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Talks

Ming Smith, June Clark, and Suzy Lake in conversation

black and white image of musician Sun Ra

Ming Smith. Sun Ra space II, New York, NY, 1978; printed 2017. Gelatin silver print, Overall: 40.6 × 50.8 cm. Purchase, with funds generously donated by Cindy & Shon Barnett, 2018. © Ming Smith 2018/35

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Talks

Ming Smith, June Clark, and Suzy Lake in conversation

Wednesday May 29, 2019, 7 pm

Join us for an AGO | CONTACT International Photography Talk about photography, career, and critical reception with artists Ming Smith, June Clark, and Suzy Lake.

June Clark has earned a national and international reputation for her photo-based image works, installations and interventions. Clark’s works explore the intersection of family history, recollection and identity. Clark grew up in Harlem, a major centre of Black cultural and artistic excellence. In 1968 she moved to Toronto, where she continues to live and create art. She has exhibited widely throughout Canada and abroad, including exhibitions in Ecuador, Austria, Paris and New York. She has taught studio and academic visual arts courses at York University, the University of Guelph, and the Ontario College of Art and Design. Clark has an MFA in visual arts from York University.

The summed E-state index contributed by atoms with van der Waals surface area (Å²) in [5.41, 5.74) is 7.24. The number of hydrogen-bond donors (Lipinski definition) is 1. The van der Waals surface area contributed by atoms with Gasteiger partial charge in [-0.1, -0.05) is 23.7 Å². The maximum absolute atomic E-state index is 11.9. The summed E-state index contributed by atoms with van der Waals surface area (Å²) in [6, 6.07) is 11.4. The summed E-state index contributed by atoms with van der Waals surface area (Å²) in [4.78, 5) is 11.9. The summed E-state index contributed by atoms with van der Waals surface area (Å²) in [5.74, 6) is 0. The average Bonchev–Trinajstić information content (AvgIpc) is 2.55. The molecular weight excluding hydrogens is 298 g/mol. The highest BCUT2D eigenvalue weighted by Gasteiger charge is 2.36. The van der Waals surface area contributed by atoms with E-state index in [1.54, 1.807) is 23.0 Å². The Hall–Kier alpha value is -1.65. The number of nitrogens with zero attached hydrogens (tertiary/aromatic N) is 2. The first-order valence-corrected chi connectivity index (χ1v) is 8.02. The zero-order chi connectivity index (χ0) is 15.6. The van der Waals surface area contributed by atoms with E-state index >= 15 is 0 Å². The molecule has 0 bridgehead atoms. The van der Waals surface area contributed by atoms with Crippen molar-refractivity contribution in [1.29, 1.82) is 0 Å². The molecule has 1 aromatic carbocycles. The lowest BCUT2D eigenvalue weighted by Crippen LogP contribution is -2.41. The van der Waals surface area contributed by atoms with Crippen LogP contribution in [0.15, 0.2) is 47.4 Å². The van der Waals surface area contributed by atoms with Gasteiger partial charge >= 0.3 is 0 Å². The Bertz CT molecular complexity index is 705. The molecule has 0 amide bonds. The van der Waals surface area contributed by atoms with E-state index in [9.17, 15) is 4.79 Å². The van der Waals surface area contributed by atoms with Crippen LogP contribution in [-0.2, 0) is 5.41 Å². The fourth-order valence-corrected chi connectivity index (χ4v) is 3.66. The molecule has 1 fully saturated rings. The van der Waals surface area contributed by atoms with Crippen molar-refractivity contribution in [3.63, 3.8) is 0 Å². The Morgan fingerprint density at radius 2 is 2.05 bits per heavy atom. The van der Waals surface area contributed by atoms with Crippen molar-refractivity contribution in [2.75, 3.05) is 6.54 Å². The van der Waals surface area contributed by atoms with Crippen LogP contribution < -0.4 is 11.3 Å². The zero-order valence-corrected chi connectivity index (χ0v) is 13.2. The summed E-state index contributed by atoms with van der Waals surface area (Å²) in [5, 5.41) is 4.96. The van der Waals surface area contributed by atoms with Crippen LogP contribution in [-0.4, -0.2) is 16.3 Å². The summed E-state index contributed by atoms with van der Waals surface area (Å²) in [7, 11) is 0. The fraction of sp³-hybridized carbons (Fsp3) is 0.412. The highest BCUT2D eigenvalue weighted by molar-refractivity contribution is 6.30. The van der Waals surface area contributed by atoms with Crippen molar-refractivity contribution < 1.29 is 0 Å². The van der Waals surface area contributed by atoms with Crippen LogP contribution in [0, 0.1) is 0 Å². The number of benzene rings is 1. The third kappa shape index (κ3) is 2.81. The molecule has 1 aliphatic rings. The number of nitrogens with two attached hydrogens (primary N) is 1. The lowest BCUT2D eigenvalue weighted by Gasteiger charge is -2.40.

Suzy Lake was born in Detroit and immigrated to Montreal following the 1967 Detroit riots. Influenced by social and political involvement concurrent to the early conceptual period, she is known for her large-scale photography dealing the body as both subject and device. Hailed as a master of self-portraiture, Lake’s work in performance, video and photography explores the politics of gender, the body, and identity.  A  child of Detroit’s civil rights movement during the 1960s, Lake played a pivotal role in Montreal’s cultural awakening during the 1970s. Today, she continues to forge new creative paths in Toronto, where she has lived and worked since the 1980s.

Ming Smith is known for her informal, in-action portraits of black cultural figures, from Alvin Ailey to Nina Simone and a wide range of jazz musicians. Ming’s career emerged formally with the publication of the Black Photographer’s Annual in 1973. She was an early member of the Kamoinge Workshop, an association of several generations of black photographers. Ming Smith's photography is held in collections in the Museum of Modern Art, New York; the Schomburg Center for Research in Black Culture, New York; the Smithsonian Anacostia Museum & Center for African American History and Culture, Washington, DC and the Art Gallery of Ontario.

The Scotiabank CONTACT Festival Photography includes a wide range of Programs, including  

Women and Photobooks Symposium, May 4, 11 am to 3 pm 

CONTACT Public Installation panel, May 6, 6:30 to 8:30 pm
 
Michael Mitchell: Final Fire, May 30, 6 to 8pm

 

 

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